As we prepare to move back to the United States, one legacy we would like to leave is a jungle trail that enables people to see the side of Corregidor we most often show our visitors. We are happy to be working in cooperation with Sun Cruises to oversee and establish such a trail as a permanent offering.
We dedicate this guided tour posting to those of you who will never be lucky enough to hike the trail by yourselves. But we also present it to whet the appetites of those of you who may have taken the regular Sun Cruises tour and now want to come back to see more, and also to first-timers who prefer hiking to spending your time on a motorized tour.
The hike takes about three hours, and includes passing directly through a 100-year old bunker, visiting several gun batteries, exploring two tunnels (for those who desire and are physically able), and opportunities to see any of the island's 40-plus bird species, along with other wild creatures from monkeys to lizards.
Note: The photos used in this post cover several years of our using this trail.
We begin the hike near Battery Grubbs. Here we see Marcia taking the short but steep approach to Battery Smith Tunnel. Sun Cruises will provide ropes here and all along the trail to ensure safe descents and ascents.
Passing through Smith Tunnel often causes many of its swallows to take flight. Here is a mother on her nest. We're told that this is the source of "bird's nest soup."
This single gun is known as Battery Smith. It was completed in 1921 at a total cost of less than $150,000. Talk about inflation since then! It is truly a magnificent sight, and one we will see again later on. Look at the metal missing from the end of the barrel, which we use to verify its identify from afar.
Chances are pretty good that sometime on your visit to Corregidor you're going to see one or more Philippine long-tailed macaques. They live in tribes of thirty to fifty, and we believe that there are no more than ten tribes on the island. Still, three to five hundred monkeys is more than enough for an island barely two and one-quarter square miles.
This mangrove blue flycatcher is seen perching on a vine inside the remains of a 50 foot deep mobile-gun shelter near X-F-1. A complementary shelter can be seen on the other side of Battery Hanna; we are also aware of a pair of similar shelters bracketing Battery James. Unlike the guns at the fixed batteries, these 155mm guns could be hidden inside the reinforced concrete roof and sides, dirt floor, and wooden door.
Usually called part of Battery Hanna, this is actually the location of X-F-1 (Sector 10, Field Gun #1). As far as we know, it had no guns mounted during WWII but may have been used for storage and shelter. It was completed in 1914, over 100 years ago.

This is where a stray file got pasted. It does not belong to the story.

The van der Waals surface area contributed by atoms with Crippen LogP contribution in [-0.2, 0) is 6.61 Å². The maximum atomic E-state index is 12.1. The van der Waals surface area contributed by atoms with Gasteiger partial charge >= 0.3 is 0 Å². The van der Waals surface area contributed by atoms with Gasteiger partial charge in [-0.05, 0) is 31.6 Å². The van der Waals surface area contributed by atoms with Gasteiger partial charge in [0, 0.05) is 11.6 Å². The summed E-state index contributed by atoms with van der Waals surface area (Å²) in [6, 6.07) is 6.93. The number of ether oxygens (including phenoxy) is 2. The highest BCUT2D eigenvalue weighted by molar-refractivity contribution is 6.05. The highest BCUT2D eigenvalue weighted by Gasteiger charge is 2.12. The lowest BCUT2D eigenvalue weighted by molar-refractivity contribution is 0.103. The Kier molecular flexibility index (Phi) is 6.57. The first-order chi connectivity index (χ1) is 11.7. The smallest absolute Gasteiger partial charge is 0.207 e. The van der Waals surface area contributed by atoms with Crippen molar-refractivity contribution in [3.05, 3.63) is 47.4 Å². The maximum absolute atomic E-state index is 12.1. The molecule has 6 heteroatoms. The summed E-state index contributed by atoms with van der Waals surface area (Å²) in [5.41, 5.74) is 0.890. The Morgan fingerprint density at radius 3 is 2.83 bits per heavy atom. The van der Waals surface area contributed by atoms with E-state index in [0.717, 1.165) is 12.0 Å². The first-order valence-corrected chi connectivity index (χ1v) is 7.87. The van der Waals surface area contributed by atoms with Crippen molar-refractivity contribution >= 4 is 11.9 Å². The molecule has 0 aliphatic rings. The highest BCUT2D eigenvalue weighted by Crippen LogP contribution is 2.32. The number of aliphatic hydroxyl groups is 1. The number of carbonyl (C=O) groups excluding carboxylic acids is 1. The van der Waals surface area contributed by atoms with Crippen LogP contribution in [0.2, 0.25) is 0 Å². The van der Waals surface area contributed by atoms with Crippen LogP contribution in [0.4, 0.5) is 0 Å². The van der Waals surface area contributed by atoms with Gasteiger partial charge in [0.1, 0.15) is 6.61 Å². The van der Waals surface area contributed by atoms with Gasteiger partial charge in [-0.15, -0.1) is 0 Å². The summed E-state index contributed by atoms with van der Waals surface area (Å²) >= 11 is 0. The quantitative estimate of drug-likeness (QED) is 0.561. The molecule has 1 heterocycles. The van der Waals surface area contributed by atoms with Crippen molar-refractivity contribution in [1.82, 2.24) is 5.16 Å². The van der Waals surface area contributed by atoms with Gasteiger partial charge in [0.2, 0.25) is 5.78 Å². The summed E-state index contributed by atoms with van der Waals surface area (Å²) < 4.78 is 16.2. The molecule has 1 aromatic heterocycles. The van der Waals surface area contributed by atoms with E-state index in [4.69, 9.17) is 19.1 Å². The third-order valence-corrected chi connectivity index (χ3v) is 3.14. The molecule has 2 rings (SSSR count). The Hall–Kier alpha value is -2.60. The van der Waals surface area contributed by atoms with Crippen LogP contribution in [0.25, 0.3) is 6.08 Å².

Here is the entrance to the tunnel under X-F-1. Currently it is unsafe to enter, as the wooden ladder has become termite food. A new ladder will be installed soon. The tunnel is fairly large and has long, square-walled passageways which indicate that it was constructed by American soldiers before their capture in May, 1942.
However, as you can see, characters scratched into one dirt wall indicate that Japanese soldiers used the tunnel during their occupation of Corregidor. We are told that the only clearly recognizable character is "10," and possibly the ancient form of the number two.
Conchita Island as seen from the remaining emplacement of Battery Hanna, completed in 1919. You are actually on a balcony built out over the cliff. The partner balcony for another 3 inch field gun was off to the left and has long since fallen off the cliff. The pair were used to protect nearby searchlights.
This is a closeup of some very pretty seaweed growing 240 feet below Hanna.
Here you can see a pair of Philippine serpent eagles circling overhead, probably looking for serpents, or fish if they can't find serpents.
We've seen a couple of pythons on this path. As you can see, pythons are beautiful. Rest assured that they are non-venomous, so although they may look scary, they are sights to behold.
We've taken many visitors on this trail over the years. Our most recent guests were Tom and Sylvia from Washington State, and Lhen and Earl, from Laguna, Philippines, and Texas, respectively. This is one of our favorite photo ops, since walkers can literally pose under the trunk of this banyan (balete) tree.
The barrel of Battery Smith as seen from across Cheney Ravine. The damage to the barrel end is unmistakeable. Although this is a telephoto shot, the gun is easily visible with the naked eye, since the distance across the ravine is nowhere near the distance walked on the serpentine trail.